We finished the day back at the campground enjoying a campfire with a fabulous pizza delivered right to our doorstep. Overall, a great day!

Dave and Randy trying not to look scared of heights


The bridge


Zoomed in for scale (notice the people in the center)


View of the understructure


My hot dog




I may not be big, but I'm slow.

August 06, 2017, 02:51:29 AMReply #8 on

Offline ssevy (OP)

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Saturday June 10
108 miles (then another 371 miles for me)

Another beautiful day of weather, so we rode down to the Warplane Museum near Geneseo NY to see a few planes. They had a B-17 outside which was testing a newly installed engine, so we got to watch them taxi it around.
They had a bunch of other cool stuff to see, including more airplanes, so we spent several hours there.
Continuing on, we rode lots of beautiful quiet roads to Naples, where we enjoyed some excellent tarts at Cindy’s Pies. Since this a major wine region in NY, grapes are available in large quantities, and Cindy’s orders them by the ton each fall to sustain their pie making business throughout the year. I had previously never tasted a grape pie, but it was delicious!
Circling back to our campground, we stopped at a barbecue spot in Caledonia NY for an excellent dinner, and then headed back to our cabins for our last night there.
After I had gotten out of my riding gear and before I had any hard cider, I called home to check in, and my daughter told me that my 87-year-old mother-in-law was on the way to the hospital with a possible stroke. My wife had forbid her from telling me, as she did not want to interrupt my trip, but there was no way that I could not go home to be with my wife in case things got worse.
I told Randy and Dave what was going on, packed up as quickly as I could, and then jumped on the Legend and headed to the nearest exit for the interstate. Unfortunately, I had to weave around a bunch of country roads to get to the thruway, and one had a bridge out, which put me even further out of my way. Eventually I got on the interstate, jumped behind a white Mercedes that was doing about 90 mph, and kept the throttle pinned as much as I dared. I had to stop several times to clean off my visor, as the warm evening created a perfect climate for flies to be out in huge numbers.  I finally rolled into the garage at 12:30 am, and reflected upon just how many things had gone wrong during this trip.
Hopefully, we have “paid it forward” in terms of karma in the future, and next season’s ride will be trouble free (un huh :icon_eek:)

Warplane Museum






My visor when I pulled in my garage


Yep, still have some work ahead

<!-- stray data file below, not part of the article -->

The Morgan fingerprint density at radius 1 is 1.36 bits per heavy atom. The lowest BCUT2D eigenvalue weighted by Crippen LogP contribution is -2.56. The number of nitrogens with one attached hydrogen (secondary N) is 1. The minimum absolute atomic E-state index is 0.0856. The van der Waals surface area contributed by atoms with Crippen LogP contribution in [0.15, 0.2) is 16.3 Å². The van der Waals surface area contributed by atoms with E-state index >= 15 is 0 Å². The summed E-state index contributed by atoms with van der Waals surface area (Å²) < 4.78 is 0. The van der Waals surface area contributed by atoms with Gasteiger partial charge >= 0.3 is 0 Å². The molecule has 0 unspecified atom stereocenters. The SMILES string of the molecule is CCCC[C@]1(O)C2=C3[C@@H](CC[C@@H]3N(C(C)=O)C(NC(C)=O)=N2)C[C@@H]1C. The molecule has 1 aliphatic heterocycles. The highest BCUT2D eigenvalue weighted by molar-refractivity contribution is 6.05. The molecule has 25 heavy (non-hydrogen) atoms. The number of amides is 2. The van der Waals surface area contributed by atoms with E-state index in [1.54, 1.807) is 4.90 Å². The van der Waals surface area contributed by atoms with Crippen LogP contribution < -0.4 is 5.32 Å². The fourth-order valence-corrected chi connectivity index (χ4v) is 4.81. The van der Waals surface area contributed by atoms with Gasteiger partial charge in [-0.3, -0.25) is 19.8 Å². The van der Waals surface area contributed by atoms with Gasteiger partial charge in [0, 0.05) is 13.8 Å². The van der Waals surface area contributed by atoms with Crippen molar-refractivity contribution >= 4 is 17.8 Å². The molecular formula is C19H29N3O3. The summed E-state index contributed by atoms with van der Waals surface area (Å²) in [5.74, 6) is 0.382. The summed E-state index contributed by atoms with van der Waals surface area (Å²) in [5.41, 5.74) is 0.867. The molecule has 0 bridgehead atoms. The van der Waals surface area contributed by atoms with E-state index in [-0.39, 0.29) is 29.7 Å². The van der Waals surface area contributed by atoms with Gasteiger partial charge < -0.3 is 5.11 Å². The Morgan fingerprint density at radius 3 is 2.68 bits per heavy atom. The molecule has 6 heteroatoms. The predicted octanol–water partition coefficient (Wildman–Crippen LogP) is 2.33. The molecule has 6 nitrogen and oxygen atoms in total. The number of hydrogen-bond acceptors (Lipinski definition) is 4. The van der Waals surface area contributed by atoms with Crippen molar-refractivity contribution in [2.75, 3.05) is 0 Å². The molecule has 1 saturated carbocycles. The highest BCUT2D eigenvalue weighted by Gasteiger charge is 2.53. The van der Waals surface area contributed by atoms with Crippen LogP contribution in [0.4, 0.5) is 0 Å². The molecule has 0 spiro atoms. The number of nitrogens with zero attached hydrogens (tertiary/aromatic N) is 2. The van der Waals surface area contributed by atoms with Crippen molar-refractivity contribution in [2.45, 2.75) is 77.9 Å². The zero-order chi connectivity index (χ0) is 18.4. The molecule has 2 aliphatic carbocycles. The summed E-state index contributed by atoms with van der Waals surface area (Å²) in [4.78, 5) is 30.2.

I may not be big, but I'm slow.

August 06, 2017, 03:53:00 AMReply #9 on

Offline ssevy (OP)

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Epilogue

Dave made it home riding solo on Sunday, his bike being the only one that had no issues.
Karma was not quite finished with Randy, however, and his bike died on the interstate north of Pittsburg as a different coil shit the bed.
His son rented a trailer and drove several hours to retrieve him and his bike. Randy spent most of the day trying to find the shadiest spot under the few trees in the pull off where he ended his ride.

(The above story is all true. The names should have been changed to protect the innocent. :cp)
I may not be big, but I'm slow.

August 06, 2017, 05:56:53 AMReply #10 on

Offline Timbox2

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Thanks for the report, will finish reading later,  only up this early (06:00) on a Sunday as we are off to a Country show at Blenheim Palace ( In car with dogs).
2016 Tiger Sport

August 06, 2017, 04:36:14 PMReply #11 on

Offline Chris Canning

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August 06, 2017, 04:56:39 PMReply #12 on

Offline Nick Calne

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Have you been borrowing Danwarb's good luck charms again?

That's quite a tale and an interesting read.

Hopefully things will only get better, especially for your wife's mum.

August 07, 2017, 12:57:33 AMReply #13 on

Offline ssevy (OP)

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Hopefully things will only get better, especially for your wife's mum.
Thanks Nick! She apparently had something like a mini stroke (?), but is back in fine fettle now.
I may not be big, but I'm slow.